Microfiber Cloths are they Green and what about the Alternatives.
In this blog, we look at this really murky pool of information about microfiber, its Positives, Negatives, the alternatives, and how green those alternatives are.
When I say murky, I really mean really murky. You can find a bunch of info saying how bad microfibre is, written by companies that promote/ sell alternatives, and then when one starts digging into the alternatives, you learn that they are not so squeaky clean either.
We have tried to keep this as simple as possible so we can make comparisons without making light of the issues all of the options have. We don't sell any cleaning cloths but recommend microfibre because they are scientifically proven to provide the best cleaning of any cloth on the market today.
All of the options have compromises - it's up to the individual to decide what aligns with their individual values.
They shed Microfibre when washed.
They are made from Polyester and polyamide. ( nylon)
Polyester is a synthetic material made from Petroleum.
They are not biodegradable.
You can capture the line or microfibres but then what do you do with them? - rubbish bin to landfill.
They are strong and long-lasting, able to be reused over and over again.
They are incredibly effective at cleaning. Being positively charged they attract dirty grime and germs which have a negative charge. They become even more effective when they are used in conjunction with cleaning products like Cleanz which contain glucosides. Glucosides lift dirt and germs off surfaces and hold them in suspension to be removed by a cloth and washed down the drain.
Test showed that they become more effective after 75 washes and begin to be less effective after 150 washes ( washing machine washes )
Initial studies in the US indicate that 95%–99% of microfibers are captured in the types of municipal wastewater treatment systems common in the US. (Studies have not been undertaken in New Zealand.)
The release of microfibres into the environment can be mitigated by either having a front load washing machine that has lint filters or placing all of your polyester/synthetic items into a Guppy Bag when washing. This will capture all of the lint. But then what?
Water use - Cotton is very water intensive. Unfortunately, it is a statistic that is jumped on by anyone wanting to promote alternatives. We have seen in some blogs that water usage is over 20,000 liters to make one tee shirt. Seems unlikely to us. We found a study by the University of Florida that set the usage at 2700 litres to make a tee shirt which is still an awful lot but somewhat less the some would have us believe.
High use of Synthetic fertilizers used in the growing of cotton. These have a tendency to be washed into rivers streams and aquifers, causing much environmental damage.
Processing.About 8,000 synthetic chemicals are used to turn raw materials into textiles and around 20% of industrial water pollution globally comes from the treatment and dyeing of textiles. These chemicals contaminate the billions of liters of water used to process textiles and then are discharged into waterways.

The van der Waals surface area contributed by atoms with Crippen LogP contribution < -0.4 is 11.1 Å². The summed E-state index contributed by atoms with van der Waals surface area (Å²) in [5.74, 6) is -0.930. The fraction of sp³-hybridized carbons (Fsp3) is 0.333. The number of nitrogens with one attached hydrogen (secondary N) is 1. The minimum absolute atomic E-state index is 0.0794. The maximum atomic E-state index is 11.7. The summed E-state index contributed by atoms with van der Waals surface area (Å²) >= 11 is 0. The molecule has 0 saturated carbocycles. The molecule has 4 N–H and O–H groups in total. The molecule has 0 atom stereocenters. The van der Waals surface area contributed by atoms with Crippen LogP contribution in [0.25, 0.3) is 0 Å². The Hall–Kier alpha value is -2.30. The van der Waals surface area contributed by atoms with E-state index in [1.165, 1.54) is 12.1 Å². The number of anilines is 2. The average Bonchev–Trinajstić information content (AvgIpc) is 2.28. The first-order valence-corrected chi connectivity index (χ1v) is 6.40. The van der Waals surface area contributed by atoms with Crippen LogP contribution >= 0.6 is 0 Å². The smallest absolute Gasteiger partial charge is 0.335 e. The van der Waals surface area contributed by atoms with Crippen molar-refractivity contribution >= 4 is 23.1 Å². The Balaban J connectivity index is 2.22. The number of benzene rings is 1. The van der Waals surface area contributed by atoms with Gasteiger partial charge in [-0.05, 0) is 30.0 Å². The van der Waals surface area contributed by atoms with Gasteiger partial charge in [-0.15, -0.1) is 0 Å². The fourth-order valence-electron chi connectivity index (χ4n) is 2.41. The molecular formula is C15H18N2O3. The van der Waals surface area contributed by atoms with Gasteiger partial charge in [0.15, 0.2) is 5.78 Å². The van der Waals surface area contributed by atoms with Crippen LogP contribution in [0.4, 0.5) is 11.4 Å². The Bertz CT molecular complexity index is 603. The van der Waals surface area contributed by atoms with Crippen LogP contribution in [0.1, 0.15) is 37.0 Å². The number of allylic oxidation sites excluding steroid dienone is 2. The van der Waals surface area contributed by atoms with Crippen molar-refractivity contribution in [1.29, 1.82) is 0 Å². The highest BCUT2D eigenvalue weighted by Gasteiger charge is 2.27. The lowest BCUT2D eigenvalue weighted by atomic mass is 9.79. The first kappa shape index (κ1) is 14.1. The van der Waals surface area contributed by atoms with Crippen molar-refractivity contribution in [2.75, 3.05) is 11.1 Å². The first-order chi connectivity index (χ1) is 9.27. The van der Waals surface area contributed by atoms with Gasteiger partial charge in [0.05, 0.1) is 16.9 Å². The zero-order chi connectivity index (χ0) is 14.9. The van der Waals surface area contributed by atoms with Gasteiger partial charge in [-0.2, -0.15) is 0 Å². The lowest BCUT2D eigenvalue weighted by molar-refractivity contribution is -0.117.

Cotton doesn't actually lift dirt and germs from surfaces so you are relying solely on the chemicals in the cleaning product to kill the germs and bacteria.
Biodegradable, Cotton microfibres break down
Re-purpose You can re-purpose older clothing into cloths
Re-use - you can put them through the wash.
Bamboo is mechanically crushed to extract the cellulose, which is then processed into Viscose/ Rayon. The processing of this involves chemicals that on a lot of processing facilities capture in closed-loop systems. This is Good - BUT - Unfortunately, the process also produces Carbon Disulfide, which when inhaled is very harmful.Workers are seriously harmed by inhaling thecarbon disulfide (CS2) used to make bamboo viscose. Effects includepsychosis,heart attacks, liver damage, and blindness. Rayon factories rarely give information on their occupational exposure limits and compliance. Even in developed countries, safety laws are too lax to prevent harm
Alright, so let's talk about toilet paper, something we use without a second thought. It's like a sidekick to our daily routine, and life without it feels almost unimaginable. But guess what? The regular stuff we use is loaded with nasty chemicals that can mess with our health.
We're well aware of the health risks linked to heavy metals, pesticides, and herbicides. However, many traditional household and personal care products harbor less-discussed hazardous ingredients that contribute to the toxic load in our bodies. This accumulation of toxins, termed “body burden,” can potentially disrupt hormones, compromise the immune system, and heighten sensitivity to allergens.
Here are some straightforward yet impactful ways to reduce your family's exposure to toxins this year:
The New Year prompts resolutions and often a reflection on health and wellness. We mostly think about eating healthier and getting in better shape. Both of these have a positive effect on our mental health. These are really great considerations.
Dovetailing into this is a clean living space. This not only enhances visual charm but also plays a pivotal role in fostering physical and mental well-being.
It is essential to clean our homes with products that don't add toxicity to our space.